"Now,—your first charge finds me innocent—innocent. I never received Griswold’s poets,—never the Southern quarterly, Columbian Magazine, etc.—never, that packet. I sent repeatedly to Mr. Putnam’s, naming Griswold. And the answer has always been 'not received.' Several newspapers have come safely, for which I have silently thanked you. I had the remittance safely too, from Mr. Langley, and take shame on myself for not acknowledging it. [According to The Footnote King she received £14.] Will you be so kind?—but no. I should write to him, I think, with my own hand. I was very well satisfied with his report of the poems, and grateful to you all, notwithstanding appearances. As to the proposition about the prose miscellanies, I could not but be gratified by it, but I wish you to understand that I should be averse from the re-issue of the Athenæum papers without a complete course of rewriting. It has frequently been urged on me here to throw them (enlarging them in the process) into the shape of publishable chapters on English poetry and Greek Christian poetry, and if Mr. Langley likes to give me time, I do not object to placing a volume of miscellanies from the source designated, or others, in his hands. But should they not be put into proof in London and then transmitted? How should it be? You amuse me when you say that Mr. Poe has dedicated a book to me and abused me in the preface of it. That I should not think human justice—if it were not American. I know him for a writer of considerable power. And now may I hope without audacity to hear of you and of your doings? I am a penitent—believe it of me. How does 'Big Abel' succeed in his land? And what are you engaged on at present? For me, I have been an example of idleness, as you may gather.

Mrs. Butler [Fanny Kemble for you Blogoleers who have not been paying attention] brings to England a good report of American life, and professes an intention of growing old among you when her time comes. In the meanwhile she does not think of returning to the stage here, but rather of assisting her father in his Shakespearian readings, by which he makes some sixty pounds a week already. I understand Mr. Browning has just published another number of 'Bells and Pomegranates,' in which his great original faculty throws out new colours and expands in new combinations. A great poet he is—a greater poet he will be—for to work and to live are one with him. The 'Flight of the Duchess' in his last number, has wonderful things in it, and the versification is a study for poets."
"I understand Mr. Browning has just published...." Indeed? How could she possibly know this? Ah well, she has to promote her personal poet. She is certainly good at promotion: she has planted the seed of Browning's genius among the Americans:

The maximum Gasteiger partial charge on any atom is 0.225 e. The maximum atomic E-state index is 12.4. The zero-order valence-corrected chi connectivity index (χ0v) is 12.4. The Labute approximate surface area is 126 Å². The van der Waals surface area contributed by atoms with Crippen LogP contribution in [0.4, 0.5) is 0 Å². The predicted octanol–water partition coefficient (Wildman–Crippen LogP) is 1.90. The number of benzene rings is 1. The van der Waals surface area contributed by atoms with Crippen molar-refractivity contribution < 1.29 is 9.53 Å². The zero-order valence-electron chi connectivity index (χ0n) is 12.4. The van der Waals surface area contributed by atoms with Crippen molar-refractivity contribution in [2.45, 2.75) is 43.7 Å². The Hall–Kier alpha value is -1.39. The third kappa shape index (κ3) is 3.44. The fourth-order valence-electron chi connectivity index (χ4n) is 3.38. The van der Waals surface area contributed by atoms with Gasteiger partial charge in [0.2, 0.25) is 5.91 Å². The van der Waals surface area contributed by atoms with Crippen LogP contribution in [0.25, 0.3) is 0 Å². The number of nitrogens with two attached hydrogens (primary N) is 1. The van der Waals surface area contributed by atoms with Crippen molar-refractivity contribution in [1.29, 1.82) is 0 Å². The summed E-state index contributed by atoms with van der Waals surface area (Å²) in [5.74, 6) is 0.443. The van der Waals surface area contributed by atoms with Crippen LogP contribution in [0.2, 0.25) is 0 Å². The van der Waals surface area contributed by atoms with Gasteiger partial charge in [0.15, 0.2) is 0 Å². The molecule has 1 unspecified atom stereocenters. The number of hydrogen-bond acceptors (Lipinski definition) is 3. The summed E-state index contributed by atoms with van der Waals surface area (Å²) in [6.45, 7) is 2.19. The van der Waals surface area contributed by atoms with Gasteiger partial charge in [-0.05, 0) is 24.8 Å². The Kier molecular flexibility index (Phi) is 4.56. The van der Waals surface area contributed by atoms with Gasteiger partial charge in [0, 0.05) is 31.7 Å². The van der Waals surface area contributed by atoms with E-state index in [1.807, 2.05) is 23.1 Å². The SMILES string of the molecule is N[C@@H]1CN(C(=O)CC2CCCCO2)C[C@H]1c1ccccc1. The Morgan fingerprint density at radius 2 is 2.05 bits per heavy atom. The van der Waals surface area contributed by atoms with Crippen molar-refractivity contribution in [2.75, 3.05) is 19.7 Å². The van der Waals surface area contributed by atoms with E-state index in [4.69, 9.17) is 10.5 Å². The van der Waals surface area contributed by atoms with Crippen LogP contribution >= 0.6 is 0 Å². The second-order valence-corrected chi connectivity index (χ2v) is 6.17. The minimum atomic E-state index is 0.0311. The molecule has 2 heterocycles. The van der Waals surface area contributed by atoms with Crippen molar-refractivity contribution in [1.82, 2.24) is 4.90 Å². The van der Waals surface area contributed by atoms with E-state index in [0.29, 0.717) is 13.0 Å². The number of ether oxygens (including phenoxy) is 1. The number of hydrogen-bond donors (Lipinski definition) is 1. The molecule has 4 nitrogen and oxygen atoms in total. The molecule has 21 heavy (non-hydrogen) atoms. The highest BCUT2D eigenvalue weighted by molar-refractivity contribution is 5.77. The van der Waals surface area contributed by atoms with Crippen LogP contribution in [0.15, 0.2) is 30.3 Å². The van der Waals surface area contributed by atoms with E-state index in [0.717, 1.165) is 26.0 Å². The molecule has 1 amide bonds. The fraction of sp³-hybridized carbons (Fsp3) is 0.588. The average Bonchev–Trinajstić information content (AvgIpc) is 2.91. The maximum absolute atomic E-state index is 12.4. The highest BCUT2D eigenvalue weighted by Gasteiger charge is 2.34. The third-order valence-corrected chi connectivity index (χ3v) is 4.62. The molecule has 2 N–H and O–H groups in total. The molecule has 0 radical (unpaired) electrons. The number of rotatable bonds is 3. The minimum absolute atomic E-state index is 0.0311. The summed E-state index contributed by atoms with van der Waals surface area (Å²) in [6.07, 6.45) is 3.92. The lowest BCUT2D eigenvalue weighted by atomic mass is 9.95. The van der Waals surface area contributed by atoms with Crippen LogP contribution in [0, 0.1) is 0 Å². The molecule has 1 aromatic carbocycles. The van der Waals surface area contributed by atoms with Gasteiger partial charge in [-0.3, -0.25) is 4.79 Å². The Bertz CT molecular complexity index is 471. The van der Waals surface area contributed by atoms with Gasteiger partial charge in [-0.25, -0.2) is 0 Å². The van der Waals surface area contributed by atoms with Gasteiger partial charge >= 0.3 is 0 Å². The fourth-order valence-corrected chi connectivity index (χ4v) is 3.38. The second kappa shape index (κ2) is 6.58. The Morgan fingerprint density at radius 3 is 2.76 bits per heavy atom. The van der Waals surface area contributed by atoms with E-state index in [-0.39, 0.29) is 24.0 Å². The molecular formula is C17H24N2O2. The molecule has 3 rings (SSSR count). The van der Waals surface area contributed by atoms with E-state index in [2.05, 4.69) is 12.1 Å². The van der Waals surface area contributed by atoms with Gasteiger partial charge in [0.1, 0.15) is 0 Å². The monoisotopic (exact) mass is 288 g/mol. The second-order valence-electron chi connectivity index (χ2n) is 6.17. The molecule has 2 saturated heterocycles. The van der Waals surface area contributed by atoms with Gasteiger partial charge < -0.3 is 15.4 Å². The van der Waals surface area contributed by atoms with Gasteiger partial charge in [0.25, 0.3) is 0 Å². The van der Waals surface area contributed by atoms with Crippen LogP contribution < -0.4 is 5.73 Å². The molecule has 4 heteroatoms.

"Walter Savage Landor has lately addressed the following verses to him:

To Robert Browning.
'There is delight in singing though none hear
Beside the singer; and there is delight
In praising, though the praiser sit alone
And see the praised far off him, far above.
Shakespeare is not our poet but the world’s,
Therefore on him no speech; and short for thee,
Browning! Since Chaucer was alive and hale
No man hath walked along our roads with step
So active, so inquiring eye, or tongue
So varied in discourse. But warmer climes
Give brighter plumage, stronger wing. The breeze
Of Alpine heights thou playest with, borne on
Beyond Sorrento and Amalfi, where
The Siren waits thee, singing song for song.'

Fine, generous lines, are they not? and never a better epithet chosen, than the word 'hale,' for Chaucer. Mr. Tennyson has a pension, you see, but for the rest, is said rather to smoke than to make poems. He has taken a whole turret to himself in the 'Castle of Indolence'. Dickens is about to cast himself headlong into the doubtful undertaking of the new daily paper, the 'Daily News.' The opinions against success are many. It is a great object to combine literature and civil philosophy, both of the highest and purest, and to give the man of letters in England that social status which on the continent is secured to him. But thinkers have observed first, That the English people will not have democracy in a journal apart from politics, viz., the old forms of party—that literature will not be permitted to keep place beside what are considered in this country graver questions—and that lastly, the social rank of men of letters must be given by society when it is ripe enough to discern and give, and cannot be snatched prematurely. While we offer dinners and memorials to a railway speculator, like Hudson, we are not in a condition—our hands are not clean enough—to invite poets across our thresholds. This England of ours is behind other nations in the true civilization. I cannot choose but think so. Dear Mr. Matthews, let me have your forgiveness soon, and believe in the continued grateful regard of

Elizabeth Barrett Barrett."
It is a smart Englishwoman who praises the egalitarian way of the Americans while begging forgiveness. Another example of Miss Barrett's letter writing gifts.